Review: The Monk (2011) DVD



Out Now


Certificate: 15

Perching ravens. Check. Oodles of gargoyles. Check. Cemetery under a full moon, preferably with dark clouds billowing in front. Check, check, check. Further truisms in this superficial Gothic-by-numbers include gloomy cloisters, ghostly visions, ghastly secrets. Lob overt symbolism in there, a bit of repressed desire, some allegedly tragic comeuppance and melodrama has been added to the mix. Finally, glaze the whole thing with such po-facedness as to make Ingmar Bergman seem like Chuckles the Clown and you have the dismal affair that is The Monk.

The titular brother is one Ambrosio, a model of moral rectitude, feared and admired by his brethren. Many travel the land to hear the friar’s sermons, especially women, for he has the image of Vincent Cassell although with only a fraction of his usual volatile charisma. All is going well at the monastery until a young boy, Valerio, is admitted to become a devotee: he wears an eerily blank mask and hood due to a supposed fire that has robbed him of features. When the superior starts crowing to Ambrosio that danger is prowling about the abbey, there are no prizes for guessing that it has come in disguise. But what would be the most effective ‘evil’ to manifest itself in an hermetically sealed institution of hard up men contemplating each other in silence?

Yep, a seductress lurks behind the visage and she’s got her sights set on the most upstanding monk around. When Ambrosio spurns her, she uses her feminine wiles to somehow convince a centipede to bite him with poison so she can suck it out when he’s lying stiff in bed. Raw and sore from the most fitful night of his life, Woman has released something base from his glands and Ambrosio’s suppurating desire will draw him into committing the most heinous sin of all.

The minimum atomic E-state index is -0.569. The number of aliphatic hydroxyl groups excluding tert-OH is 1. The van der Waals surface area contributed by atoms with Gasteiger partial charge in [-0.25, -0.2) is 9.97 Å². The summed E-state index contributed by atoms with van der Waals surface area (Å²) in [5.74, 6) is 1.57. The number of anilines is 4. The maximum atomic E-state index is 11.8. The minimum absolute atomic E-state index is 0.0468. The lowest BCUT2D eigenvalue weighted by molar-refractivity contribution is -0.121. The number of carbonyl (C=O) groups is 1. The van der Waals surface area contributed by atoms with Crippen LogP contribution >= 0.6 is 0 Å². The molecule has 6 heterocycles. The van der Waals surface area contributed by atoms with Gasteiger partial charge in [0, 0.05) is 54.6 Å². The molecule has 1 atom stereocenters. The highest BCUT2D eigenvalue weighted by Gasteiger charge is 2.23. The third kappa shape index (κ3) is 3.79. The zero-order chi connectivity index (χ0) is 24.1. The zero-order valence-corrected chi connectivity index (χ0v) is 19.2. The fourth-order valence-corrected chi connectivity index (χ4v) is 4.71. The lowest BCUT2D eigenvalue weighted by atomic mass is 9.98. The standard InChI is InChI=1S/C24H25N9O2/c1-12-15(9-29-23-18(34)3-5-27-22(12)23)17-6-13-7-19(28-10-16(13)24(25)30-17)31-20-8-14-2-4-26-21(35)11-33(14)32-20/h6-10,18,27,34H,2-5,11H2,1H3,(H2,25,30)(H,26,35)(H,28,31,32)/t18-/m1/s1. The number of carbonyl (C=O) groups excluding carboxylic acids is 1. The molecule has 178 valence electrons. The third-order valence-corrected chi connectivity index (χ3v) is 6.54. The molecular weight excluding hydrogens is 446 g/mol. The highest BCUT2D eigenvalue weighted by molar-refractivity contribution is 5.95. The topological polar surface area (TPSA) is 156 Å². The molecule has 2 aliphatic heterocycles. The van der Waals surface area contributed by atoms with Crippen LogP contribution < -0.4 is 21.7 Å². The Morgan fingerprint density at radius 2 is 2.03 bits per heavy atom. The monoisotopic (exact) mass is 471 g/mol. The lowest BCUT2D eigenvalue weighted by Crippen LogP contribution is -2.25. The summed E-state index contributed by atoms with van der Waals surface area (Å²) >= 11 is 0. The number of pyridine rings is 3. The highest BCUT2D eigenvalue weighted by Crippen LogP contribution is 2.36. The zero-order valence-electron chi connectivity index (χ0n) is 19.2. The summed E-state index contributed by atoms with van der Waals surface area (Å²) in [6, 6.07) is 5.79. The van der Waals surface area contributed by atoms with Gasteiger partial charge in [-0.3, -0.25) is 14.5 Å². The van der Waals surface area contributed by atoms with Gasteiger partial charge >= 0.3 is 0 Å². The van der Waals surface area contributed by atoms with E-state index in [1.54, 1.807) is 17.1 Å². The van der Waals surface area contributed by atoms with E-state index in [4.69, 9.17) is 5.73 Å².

Casual misogyny aside, The Monk is a didactic, naïve and self-important morality tale, rather like one of its main character’s sermons. Beginning with a murky confession of a man’s incestuous relationship with his niece, the maxim that Ambrosio retorts is that “Satan has only the power we give him.” Who’s guessing that those words will come back to munch him on the posterior at the end, set in a desert wilderness no less? The monk’s recurring, prosaic dream of an anonymous woman that he reaches out to but cannot grasp is ponderously floated as the key to the parable, but the eventual reveal of identity will come as little surprise to anyone who has managed to stay sentient up to that point. “Isn’t it strange how we fail to see the meaning of things?” says Antonia, the young girl that will eventually become Ambrosio’s downfall, whilst puzzling over these visions, marking her out as possibly the most legally blind character in the history of turgid cinema.

Director Dominik Moll, who made the superb thrillers Harry, He’s Here To Help and Lemming, fires blanks at every step of the way, downplaying the supernatural elements to sprigs of myrtle and talk of demons. He complements the crass literalism of the story with obvious stylistic bombast: when Ambrosio is being ‘raped’ by Valeria, the image is inverted to become a negative; as his attraction to Antonia becomes all-consuming, the sunlight behind disappears leaving him in darkness.

The Monk is a crushing disappointment: if only the filmmakers had approached the literary source novel with less reverence, and jettisoned all austere preaching to instead embrace the Gothic melodrama. Then at least we might have had the fun of a few rubber bats and buxom harlots added to the mix.